Most water skiers skim along on molded urethane, fiberglass and aluminum. Barefoot water skiers ride on their own naked soles. “The thrill is that you're on your own feet and you're going 64kph,” said Brian Heeney, a member of the Rocky Mountain Barefoot Club in Helena, Montana, and a nationally ranked barefooter since 1991. “It's not you and a million [US] dollars of research and development spent on water skis. It's just what Mother Nature gave you. Hold on to the rope and let's go.”
The origins of barefooting are traced to Florida in the 1940s, and for decades barefooters had to teach themselves, relying on vague instructions and patient boat drivers during countless tumbles. Now barefooting is taught in water skiing schools and recognized by USA Water Ski, the national governing body of water skiing. It has its own competitive circuit.
Barefooters typically lie in the water holding a tow rope and, as the boat speeds up, fold themselves in half and get to their feet, with heels dug into the water, toes out in the breeze and the water line at their insteps. Maintaining balance is a challenge. Toes dipping below the water line induce a crash so common that barefooters call it a “toes-to-nose.”
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“People with collapsed arches have an advantage,” Heeney said. “High insteps, that's a handicap.”
A tournament called Footstock draws about 150 skiers and 2,000 spectators to Peshtigo Lake in Crandon, Wisconsin, every August for a weekend of barbecues, fish fries, camping and figure-eight-style barefooting. In this version of the sport, two skiers go head to head behind one boat, tracing overlapping figure eights and trying to stay upright despite unforgiving boat wakes and turbo speed. Nasty spills are par for the course and part of the fun. “It's like NASCAR, but there's a crash on every lap,” Footstock's director, Gary Mueller, said.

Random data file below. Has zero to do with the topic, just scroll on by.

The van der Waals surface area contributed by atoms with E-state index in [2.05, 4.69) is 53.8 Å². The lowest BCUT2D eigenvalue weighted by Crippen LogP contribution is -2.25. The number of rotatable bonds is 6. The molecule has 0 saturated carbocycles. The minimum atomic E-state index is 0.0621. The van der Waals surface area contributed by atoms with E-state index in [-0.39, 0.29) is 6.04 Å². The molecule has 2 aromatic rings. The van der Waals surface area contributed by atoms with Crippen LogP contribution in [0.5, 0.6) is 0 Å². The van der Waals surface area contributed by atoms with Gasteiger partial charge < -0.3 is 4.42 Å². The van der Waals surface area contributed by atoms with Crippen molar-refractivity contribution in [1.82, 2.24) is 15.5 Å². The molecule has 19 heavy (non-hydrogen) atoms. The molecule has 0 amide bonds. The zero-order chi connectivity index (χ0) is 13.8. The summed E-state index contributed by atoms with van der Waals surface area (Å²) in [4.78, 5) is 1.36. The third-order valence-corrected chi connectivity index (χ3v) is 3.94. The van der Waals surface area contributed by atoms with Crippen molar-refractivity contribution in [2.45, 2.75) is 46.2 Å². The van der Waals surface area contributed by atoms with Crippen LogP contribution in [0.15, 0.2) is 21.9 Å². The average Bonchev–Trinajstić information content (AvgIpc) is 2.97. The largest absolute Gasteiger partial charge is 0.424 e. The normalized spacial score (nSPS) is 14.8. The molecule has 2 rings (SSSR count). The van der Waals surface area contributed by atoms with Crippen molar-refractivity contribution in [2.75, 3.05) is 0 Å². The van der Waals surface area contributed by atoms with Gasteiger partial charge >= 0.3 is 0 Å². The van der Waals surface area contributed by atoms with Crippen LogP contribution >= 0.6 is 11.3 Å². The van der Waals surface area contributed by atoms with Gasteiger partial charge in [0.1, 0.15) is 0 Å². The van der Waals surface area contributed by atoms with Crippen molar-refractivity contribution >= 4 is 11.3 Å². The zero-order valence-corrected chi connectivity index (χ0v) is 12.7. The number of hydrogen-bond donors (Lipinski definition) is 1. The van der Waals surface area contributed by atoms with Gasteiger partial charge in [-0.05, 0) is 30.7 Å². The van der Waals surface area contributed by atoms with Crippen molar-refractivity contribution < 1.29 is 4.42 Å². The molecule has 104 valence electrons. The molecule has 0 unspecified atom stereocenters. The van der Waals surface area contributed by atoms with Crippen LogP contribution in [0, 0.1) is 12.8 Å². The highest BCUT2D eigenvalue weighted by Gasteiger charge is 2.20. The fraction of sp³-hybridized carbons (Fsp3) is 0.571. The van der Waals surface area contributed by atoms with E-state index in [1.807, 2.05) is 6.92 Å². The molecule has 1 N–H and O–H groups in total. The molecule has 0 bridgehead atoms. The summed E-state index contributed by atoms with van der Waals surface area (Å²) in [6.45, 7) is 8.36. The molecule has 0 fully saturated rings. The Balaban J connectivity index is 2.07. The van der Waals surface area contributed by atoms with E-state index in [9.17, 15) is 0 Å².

The competition is so ferocious that it has been marred by its own kind of scandal. In the past, some skiers were discovered to have used duct tape on their feet, a blatant breach of the naked-feet-only rules.
More exclusive but no less challenging are tournaments run by the American Barefoot Club, the barefooting division of USA Water Ski, where skiers compete in barefoot versions of traditional water skiing's three main events: wake slalom, tricks and jumps. This year's Barefoot Water Ski National Championships will take place Aug. 8 to Aug. 12 in Polk City, Florida, and winners will qualify for the biennial world championships to be held this fall in Adna, Washington, with about 180 skiers from 16 countries expected.
The Washington events will be on Lake Silverado, a 813m-long artificial lake with sides cut specifically to minimize backwash from boats and 1,400 poplar trees planted around the perimeter to cut down on wind. Glassy, calm water is crucial for barefoot leaps, turns and single-foot maneuvers. Doug Jordan, a barefooter and an organizer of the championships, said he and three partners financed construction of the lake after growing weary of driving three or four hours to public waters where conditions weren't always favorable for barefooting.
The latest craze in barefooting is long-distance river races, which began in Austin, Texas, in 1987 when, as a barefooter named Doug Winters tells it, “some guys were just drinking and said, ‘I dare you to ski this far and this fast.”’ In river races, several high-performance boats line up at once with skiers behind them, and relay teams make lightning-quick passes of the tow rope as boats slow down at prescribed spots. The original race, the Austin Dam-to-Dam, still runs annually.
Winters' club, MVS Barefoot, holds the Mississippi River Challenge, in which racers contend with barge traffic, ferry wakes, treacherous wind and floating debris on the cold waters of the Mississippi near Lake St. Louis, Missouri. Barefooters say that for fun and camaraderie, there's nothing like it.
“It's agonizing during the race,” Winters said. “You don't experience the joy until the end. Then everybody walks away saying, ‘That was awesome. I can barely stand up, but that was awesome.”’
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